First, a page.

Hope for Hangers-On

When dependency is healthy--and when it's not.

By PT Staff, published on September 1, 1998 - last reviewed on June 9, 2016

In a country where the Marlboro Man rides alone across thousands of billboards, the "dependent personality" is never going to win the day. But at least one psychologist thinks that dependency isn't as bad as we think—and may even offer advantages that a lonely cowboy could envy.

Robert Bornstein, Ph.D., a professor of psychology at Fordham University, doesn't deny that dependency has its downside—in high levels it's associated with depression, anxiety, and eating disorders—but he thinks we ought to develop a more balanced view of the condition. Because they're not shy about seeking help, says Bornstein, dependent people are quicker to go to a doctor when they detect a physical symptom. Students with dependent personalities tend to have higher GPAs, since they're comfortable asking professors for assistance. Also, dependent people may be less likely to develop drug or alcohol problems, probably because their need for authority's approval leads them to steer clear of illicit activity.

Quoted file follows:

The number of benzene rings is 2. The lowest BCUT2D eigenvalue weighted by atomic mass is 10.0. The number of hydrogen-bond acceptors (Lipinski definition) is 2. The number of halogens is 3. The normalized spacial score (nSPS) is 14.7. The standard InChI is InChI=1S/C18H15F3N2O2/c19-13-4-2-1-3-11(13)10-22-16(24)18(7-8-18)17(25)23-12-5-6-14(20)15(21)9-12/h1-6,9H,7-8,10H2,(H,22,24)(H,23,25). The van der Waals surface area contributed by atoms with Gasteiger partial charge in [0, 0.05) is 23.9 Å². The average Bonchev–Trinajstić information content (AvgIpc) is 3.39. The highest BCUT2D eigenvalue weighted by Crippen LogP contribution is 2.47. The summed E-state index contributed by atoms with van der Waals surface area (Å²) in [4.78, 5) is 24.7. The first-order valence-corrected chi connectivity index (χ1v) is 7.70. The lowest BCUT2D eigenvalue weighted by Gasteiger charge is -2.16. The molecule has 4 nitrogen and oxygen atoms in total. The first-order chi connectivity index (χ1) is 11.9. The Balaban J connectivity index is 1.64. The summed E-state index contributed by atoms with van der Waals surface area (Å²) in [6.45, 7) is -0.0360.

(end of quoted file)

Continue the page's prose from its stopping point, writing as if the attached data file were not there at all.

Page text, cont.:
In a broader sense, advises Bornstein, we should recognize that we're all dependent to a degree—on friends, neighbors, mentors, spouses. And men have just as many dependency needs as women. The healthiest approach is not to hide feelings of dependency, but to express them in productive ways. "They don't go away if you don't acknowledge them—they just come out indirectly," he declares. "People get their needs met better when they're aware of them."